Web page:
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he also dispatched Yakov to the palace at Kamenny Ostrov in order to glean

some information out of Raden or Eiler. Finally, he could not endure these
backdoor attempts any longer and instead wrote directly to Edith Raden from
Interlaken on 2/14 July 1861. In a letter that barely conceals his indignation, he
complained: I still have no information about this matter which is so impor-
tant for Russia and for me.43 In fact, behind the scenes Yelena Pavlovna was
using her considerable inuence with Count Adlerberg, the Minister of the
Court. Although her efforts were eventually successful, she had had to compro-
mise and the original report received from the RMS was suppressed and re-
placed by another version in which Rubinstein had no part. The signicance of
the changes became apparent when the Charter of the Conservatory was pub-
lished that fall.
Rubinstein had been unable to attend the Vienna premiere of his opera,
Die Kinder der Haide, in February, but now there were plans to stage it again in
the fall. He traveled to the Austrian capital at the beginning of September,
but once more his hopes were dashed because the principal tenor had fallen
ill and the performance was postponed. The score of the opera was about to
be published by Spina, and it was not without a measure of irony that he re-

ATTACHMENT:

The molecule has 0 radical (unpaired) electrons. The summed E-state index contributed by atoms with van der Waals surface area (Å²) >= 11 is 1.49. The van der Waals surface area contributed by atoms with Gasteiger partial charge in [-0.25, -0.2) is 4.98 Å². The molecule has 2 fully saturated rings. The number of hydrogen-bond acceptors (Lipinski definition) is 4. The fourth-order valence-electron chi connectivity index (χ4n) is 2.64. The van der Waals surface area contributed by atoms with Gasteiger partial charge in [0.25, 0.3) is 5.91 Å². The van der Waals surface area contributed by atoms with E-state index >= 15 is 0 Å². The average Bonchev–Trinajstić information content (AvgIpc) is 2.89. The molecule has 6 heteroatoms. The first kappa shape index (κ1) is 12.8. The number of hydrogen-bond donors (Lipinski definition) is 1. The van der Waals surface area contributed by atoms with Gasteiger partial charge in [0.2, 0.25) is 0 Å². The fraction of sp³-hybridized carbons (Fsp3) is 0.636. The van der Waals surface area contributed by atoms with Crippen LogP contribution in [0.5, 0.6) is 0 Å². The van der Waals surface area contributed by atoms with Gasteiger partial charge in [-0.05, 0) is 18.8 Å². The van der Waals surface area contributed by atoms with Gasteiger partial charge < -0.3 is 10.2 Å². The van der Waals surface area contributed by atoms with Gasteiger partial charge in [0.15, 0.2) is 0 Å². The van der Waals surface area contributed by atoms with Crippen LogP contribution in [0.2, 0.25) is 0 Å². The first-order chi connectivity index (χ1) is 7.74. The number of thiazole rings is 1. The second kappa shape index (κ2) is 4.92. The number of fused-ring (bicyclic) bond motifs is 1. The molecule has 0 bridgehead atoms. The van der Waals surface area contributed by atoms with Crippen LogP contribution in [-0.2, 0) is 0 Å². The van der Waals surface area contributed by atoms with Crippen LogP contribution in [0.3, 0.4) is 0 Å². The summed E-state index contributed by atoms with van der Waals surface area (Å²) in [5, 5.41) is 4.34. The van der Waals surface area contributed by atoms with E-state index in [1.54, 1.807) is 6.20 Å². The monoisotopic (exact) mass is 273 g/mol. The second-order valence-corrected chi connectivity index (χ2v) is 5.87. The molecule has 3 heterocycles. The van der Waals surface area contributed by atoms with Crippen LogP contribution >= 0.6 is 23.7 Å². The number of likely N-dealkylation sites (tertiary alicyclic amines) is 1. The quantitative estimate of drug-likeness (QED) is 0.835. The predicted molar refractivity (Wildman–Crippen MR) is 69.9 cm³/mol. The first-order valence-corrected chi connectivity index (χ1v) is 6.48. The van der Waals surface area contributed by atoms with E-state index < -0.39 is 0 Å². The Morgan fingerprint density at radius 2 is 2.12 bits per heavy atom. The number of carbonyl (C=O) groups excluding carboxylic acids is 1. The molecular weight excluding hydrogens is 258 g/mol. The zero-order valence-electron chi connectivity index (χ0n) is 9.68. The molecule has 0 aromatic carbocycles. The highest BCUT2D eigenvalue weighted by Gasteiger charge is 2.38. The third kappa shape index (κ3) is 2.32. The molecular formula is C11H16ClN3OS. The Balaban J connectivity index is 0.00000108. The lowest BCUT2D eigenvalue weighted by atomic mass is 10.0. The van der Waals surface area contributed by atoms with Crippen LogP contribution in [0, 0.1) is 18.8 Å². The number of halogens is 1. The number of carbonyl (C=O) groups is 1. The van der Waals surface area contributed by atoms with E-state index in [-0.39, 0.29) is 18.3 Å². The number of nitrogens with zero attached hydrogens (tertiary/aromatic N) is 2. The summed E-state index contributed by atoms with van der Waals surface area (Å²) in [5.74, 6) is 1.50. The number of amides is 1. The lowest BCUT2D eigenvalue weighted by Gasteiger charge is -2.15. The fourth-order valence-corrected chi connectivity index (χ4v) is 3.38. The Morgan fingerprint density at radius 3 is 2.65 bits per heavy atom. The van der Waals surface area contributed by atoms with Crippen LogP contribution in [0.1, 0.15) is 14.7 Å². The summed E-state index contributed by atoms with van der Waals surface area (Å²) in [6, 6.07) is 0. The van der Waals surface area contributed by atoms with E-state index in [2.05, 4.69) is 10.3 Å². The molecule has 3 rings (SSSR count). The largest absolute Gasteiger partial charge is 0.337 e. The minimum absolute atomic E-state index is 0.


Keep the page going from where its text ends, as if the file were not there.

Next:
ported to Raden that his publishers request to have the opera dedicated to Tsar
Alexander II had been accepted.
With the fate of the Conservatory still in the balance, Antons future plans
seemed very uncertain. Once again he asked for Yakov to be dispatched to the
Mikhaylovsky Palace in an attempt to elicit information but to no avail. In Sep-
tember 1861 he met up with Nikolay, and the brothers concluded that the pro-
posal to set up the Conservatory had been rejected. Anton recommended that
Nikolay remain in St. Petersburg and take his place as resident musician with
the grand duchess; this was prompted by rumors that the Moscow branch of
the RMS was on the point of nancial collapse. On 19 September Anton left for
Berlin, where he planned to stay for four or ve weeks to discuss the libretto of
Feramors with Rodenberg. He called on Meyerbeer and Liszt; the latter, hav-
ing relinquished his old post in Weimar, was in the Prussian capital for a few
weeks en route to Rome. Within a few days, however, Anton received news from
Nikolay and Shustov that the Conservatory was to be founded after all. He wrote
immediately to Kaleriya Khristoforovna (24 September) to advise her that his
return to Russia would be delayed by a month, asking her to nd him an apart-
ment in St. Petersburg, and a valet.

Charter for a Conservatory


The appointment of Aleksandr Golovnin as the new Minister of Edu-
cation at the beginning of 1862 ushered in a period of reforms that directly
concerned the schools and the higher educational establishments. Golovnin
was well known for his liberal views, and talk of charters was in the air. The
ofcial committee set up in 1858 to revise the charter of the University of
St. Petersburg had nally published its report, and Konstantin Kavelin had been

96 Anton Rubinstein